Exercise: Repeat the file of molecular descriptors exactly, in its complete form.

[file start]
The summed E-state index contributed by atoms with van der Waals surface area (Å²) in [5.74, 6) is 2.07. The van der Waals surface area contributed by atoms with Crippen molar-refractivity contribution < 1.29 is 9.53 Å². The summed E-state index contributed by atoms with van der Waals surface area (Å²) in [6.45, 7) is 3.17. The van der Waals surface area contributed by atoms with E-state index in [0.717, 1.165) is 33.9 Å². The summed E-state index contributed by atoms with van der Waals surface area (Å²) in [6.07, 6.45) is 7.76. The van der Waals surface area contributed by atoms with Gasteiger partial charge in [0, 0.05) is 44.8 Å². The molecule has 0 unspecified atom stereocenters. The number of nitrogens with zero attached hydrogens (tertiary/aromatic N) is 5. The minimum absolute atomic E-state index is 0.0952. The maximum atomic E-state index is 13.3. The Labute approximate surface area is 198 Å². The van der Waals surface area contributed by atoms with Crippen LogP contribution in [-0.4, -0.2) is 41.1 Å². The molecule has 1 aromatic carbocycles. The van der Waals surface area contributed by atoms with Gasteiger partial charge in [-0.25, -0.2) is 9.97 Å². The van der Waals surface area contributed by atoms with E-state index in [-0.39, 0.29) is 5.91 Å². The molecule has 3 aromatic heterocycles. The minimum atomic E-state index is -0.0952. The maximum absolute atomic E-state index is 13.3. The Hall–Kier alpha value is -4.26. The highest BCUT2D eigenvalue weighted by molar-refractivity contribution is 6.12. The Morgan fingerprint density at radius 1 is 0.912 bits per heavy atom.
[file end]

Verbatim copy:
The summed E-state index contributed by atoms with van der Waals surface area (Å²) in [5.74, 6) is 2.07. The van der Waals surface area contributed by atoms with Crippen molar-refractivity contribution < 1.29 is 9.53 Å². The summed E-state index contributed by atoms with van der Waals surface area (Å²) in [6.45, 7) is 3.17. The van der Waals surface area contributed by atoms with E-state index in [0.717, 1.165) is 33.9 Å². The summed E-state index contributed by atoms with van der Waals surface area (Å²) in [6.07, 6.45) is 7.76. The van der Waals surface area contributed by atoms with Gasteiger partial charge in [0, 0.05) is 44.8 Å². The molecule has 0 unspecified atom stereocenters. The number of nitrogens with zero attached hydrogens (tertiary/aromatic N) is 5. The minimum absolute atomic E-state index is 0.0952. The maximum atomic E-state index is 13.3. The Labute approximate surface area is 198 Å². The van der Waals surface area contributed by atoms with Crippen LogP contribution in [-0.4, -0.2) is 41.1 Å². The molecule has 1 aromatic carbocycles. The van der Waals surface area contributed by atoms with Gasteiger partial charge in [-0.25, -0.2) is 9.97 Å². The van der Waals surface area contributed by atoms with E-state index in [-0.39, 0.29) is 5.91 Å². The molecule has 3 aromatic heterocycles. The minimum atomic E-state index is -0.0952. The maximum absolute atomic E-state index is 13.3. The Hall–Kier alpha value is -4.26. The highest BCUT2D eigenvalue weighted by molar-refractivity contribution is 6.12. The Morgan fingerprint density at radius 1 is 0.912 bits per heavy atom.